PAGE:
The dance leader directs the Dances of Universal Peace by standing in the centre of the circle of dancers, explaining the movements, phrases and melodies, and leading everyone through a practice first. Accompaniment (just the dance leader, or along with other musicians) may be on guitar, drum, violin – or sometimes with no accompaniment at all. However, the music is always ‘live’, not recorded. When the dance starts, the leader calls out any necessary changes, such as ‘just the women’, or ‘to the right’, or ‘change partners’. Each dance lasts perhaps five or ten minutes, with the dance leader building up the tempo whilst everyone dances it in rhythm, as one community. At the end of each dance, the dancers stand for a few moments in silence, eyes closed, experiencing the feelings that have been created. The leader then ‘seals the dance’ by saying a sacred phrase relevant to the tradition for that particular dance – for instance, if the dance had been a Christian-inspired one, then a suitable closing word would ‘Amen’. The dancers repeat this, and then a new dance is introduced.
Some other points to note are:
If, at any time, a dancer needs to take a break and sit out for a dance, that’s fine.
If the dance session is a full day, then a shared meal half way through is an important part of the day, so enough time is given to it so that it is not rushed. The meals are vegetarian, and often consist of items brought by the participants, as this helps the atmosphere of sharing and support.
Some dance leaders incorporate various other spiritual practices into the day, such as guided meditations. Each dance leader has their own ‘style’, to some extent.
At the end of the dance day, it is usual for the participants to give each other a hug of thanks, although if this is emotionally uncomfortable for a dancer, it’s OK to give the hugging a miss and simply say ‘thank you’ instead!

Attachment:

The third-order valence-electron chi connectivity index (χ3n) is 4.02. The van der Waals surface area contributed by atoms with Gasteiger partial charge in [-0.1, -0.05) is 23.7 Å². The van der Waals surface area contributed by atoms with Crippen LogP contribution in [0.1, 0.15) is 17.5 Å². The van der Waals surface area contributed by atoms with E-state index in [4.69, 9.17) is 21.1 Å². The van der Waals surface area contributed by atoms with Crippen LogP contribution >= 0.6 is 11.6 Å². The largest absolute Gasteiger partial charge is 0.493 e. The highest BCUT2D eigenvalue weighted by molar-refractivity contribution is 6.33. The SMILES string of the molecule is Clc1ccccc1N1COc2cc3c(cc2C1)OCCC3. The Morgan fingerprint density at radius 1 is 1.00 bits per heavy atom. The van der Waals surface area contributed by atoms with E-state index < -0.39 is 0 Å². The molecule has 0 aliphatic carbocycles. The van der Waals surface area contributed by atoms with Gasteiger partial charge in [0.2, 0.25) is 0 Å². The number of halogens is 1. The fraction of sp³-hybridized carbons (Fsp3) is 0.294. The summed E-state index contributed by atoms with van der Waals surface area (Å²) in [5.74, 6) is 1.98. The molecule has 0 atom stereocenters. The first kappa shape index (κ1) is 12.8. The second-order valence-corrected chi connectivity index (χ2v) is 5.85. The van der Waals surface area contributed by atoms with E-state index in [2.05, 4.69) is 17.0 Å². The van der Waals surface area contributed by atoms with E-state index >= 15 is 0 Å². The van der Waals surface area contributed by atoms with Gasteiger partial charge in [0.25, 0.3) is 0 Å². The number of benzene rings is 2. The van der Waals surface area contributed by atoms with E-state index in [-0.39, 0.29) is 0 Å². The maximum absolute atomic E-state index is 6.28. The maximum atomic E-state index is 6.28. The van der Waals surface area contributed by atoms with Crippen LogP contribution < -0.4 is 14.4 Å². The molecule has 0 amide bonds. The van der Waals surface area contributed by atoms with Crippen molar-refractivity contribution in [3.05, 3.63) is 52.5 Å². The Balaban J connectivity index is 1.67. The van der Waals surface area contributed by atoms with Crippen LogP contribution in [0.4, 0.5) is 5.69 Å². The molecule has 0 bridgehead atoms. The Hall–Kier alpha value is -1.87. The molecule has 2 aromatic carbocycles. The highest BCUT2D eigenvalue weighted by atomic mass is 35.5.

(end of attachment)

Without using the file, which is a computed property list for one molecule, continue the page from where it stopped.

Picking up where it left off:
Some of the sacred phrases used in the Dances of Universal Peace
The following list gives an idea of the some of the sacred phrases that the Dances of Universal Peace are based on. This brief list is copied, with thanks, from the Sacred Arts Camp website, which is well worth a look. www.sacredartscamp.org
“While translations of the phrases are given below, many sacred phrases are capable of different meanings and different levels of meaning; and ultimately the meaning for each of us is how they resonate in our own being and what feelings and sensations arise. Really feel the sound in the body. Stay in the heart rather than the head.”
Bismillah Er Rahman Er Rahim (Arabic, Islam) – We begin in the name of Allah who is mercy and compassion. Or, we begin by means of the Entire Unfolding Cosmos from whose womb is born the Sun and Moon of Love.
La illaha el Allah Hu, or La illaha il Allah Hu (Arabic, Islam) – There is no reality except the Oneness. Remembrance of the One Being.
Shem’a Israel Adonai Elohaynu, Adonai Echad (Hebrew, Jewish) Hear O Israel the Lord our God is one Lord.
Kyrie Eleison, Christe Eleison (Greek, Christian) – Lord send mercy, Christ send mercy.
Abwoon d’Bwashmaya (Aramaic, Christian) – First line of the Lord’s Prayer. O Thou the Breathing Life of All, Creator of the Shimmering Sound that touches us.
Om Sri Ram Jai Ram Jai Jai Ram (Sanskrit, Hindu) – O God who is both truth and power, personal and impersonal, victory to thee, victory to thee. Also a call to victory for the spiritual self.
Kwan Zeon Bosai (Korean, Buddhist) – Kwan Yin, the Bodhisattva of Compassion – She who hears the sounds of the world and accords them mercy. Bosai is Bodhisattva.
Om Mani Peme Hung (Tibetan, Buddhist) – Hail to the jewel in the lotus. This mantra embodies the compassion and blessings of all the Buddhas and Bodhisattvas.
The following quote, by Aramaic scholar Neil Douglas-Klotz, a Sufi teacher, author and creator of over 60 of the Dances, sums it up: